This paper analyzes how the leverage of financial institutions affects their demand for
assets and the resulting value of transactions between financial institutions. The results
show a positive relationship between buyer capital and the likelihood of buying assets,
and between buyer capital and the value of the deal. That is, those institutions that are
the least constrained in their ability to raise funding are those that demand assets and
pay more for them. This result does not hold, however, for deposit-taking institutions
that had access to several government programs designed to improve their liquidity
position during the crisis of 2008.
This Selected Issues paper covers three topics of particular relevance to Mauritania: export competitiveness and exchange rate policy, the monetary policy framework, and the transfer of government deposits from commercial banks to the central bank. The paper reports on the recent economic developments over 1999–2001. It describes a stable macroeconomic environment with robust growth, low inflation, manageable current account deficits, and a comfortable level of gross foreign reserves. The paper also looks at the issue of export competitiveness and exchange rate policy.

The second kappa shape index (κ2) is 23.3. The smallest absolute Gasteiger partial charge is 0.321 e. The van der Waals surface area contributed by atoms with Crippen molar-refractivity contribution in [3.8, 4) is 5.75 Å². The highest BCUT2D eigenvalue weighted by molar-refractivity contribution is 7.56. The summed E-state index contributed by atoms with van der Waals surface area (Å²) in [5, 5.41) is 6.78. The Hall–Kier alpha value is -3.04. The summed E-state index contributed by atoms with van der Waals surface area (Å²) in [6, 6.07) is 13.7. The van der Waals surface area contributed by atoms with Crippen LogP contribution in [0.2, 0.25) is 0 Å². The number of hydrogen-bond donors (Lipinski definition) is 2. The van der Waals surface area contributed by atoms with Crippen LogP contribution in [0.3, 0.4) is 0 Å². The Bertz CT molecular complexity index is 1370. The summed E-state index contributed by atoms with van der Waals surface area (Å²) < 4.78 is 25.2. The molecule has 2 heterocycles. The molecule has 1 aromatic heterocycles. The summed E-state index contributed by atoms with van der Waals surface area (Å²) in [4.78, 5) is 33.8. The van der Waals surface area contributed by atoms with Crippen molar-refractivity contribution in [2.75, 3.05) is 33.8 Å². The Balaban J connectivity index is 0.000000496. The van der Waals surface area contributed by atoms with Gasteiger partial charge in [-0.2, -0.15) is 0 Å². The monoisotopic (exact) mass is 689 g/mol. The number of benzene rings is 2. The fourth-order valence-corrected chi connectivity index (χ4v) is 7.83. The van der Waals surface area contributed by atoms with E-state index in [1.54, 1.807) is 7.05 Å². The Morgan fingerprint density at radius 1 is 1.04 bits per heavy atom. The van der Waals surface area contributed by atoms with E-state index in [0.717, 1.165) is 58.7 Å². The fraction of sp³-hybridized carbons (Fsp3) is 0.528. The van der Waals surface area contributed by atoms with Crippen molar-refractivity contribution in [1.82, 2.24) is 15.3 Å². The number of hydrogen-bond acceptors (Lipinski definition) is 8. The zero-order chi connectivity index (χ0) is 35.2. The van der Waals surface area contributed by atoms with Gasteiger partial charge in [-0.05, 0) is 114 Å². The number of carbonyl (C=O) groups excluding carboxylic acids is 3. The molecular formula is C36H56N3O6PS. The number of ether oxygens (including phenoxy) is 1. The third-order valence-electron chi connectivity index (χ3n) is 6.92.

The Second Review Under the Three-Year Arrangement Under the Poverty Reduction and Growth Facility of Rwanda explains macroeconomic challenges. Indicative limits on domestic debt have been established. If these limits are exceeded or inflation is rekindled, the domestic component of fiscal spending must be released more gradually. On the structural side, the focus remains on public financial management (PFM) and the financial sector. The authorities’ financial sector development plan is a sound basis for building long-term financial markets.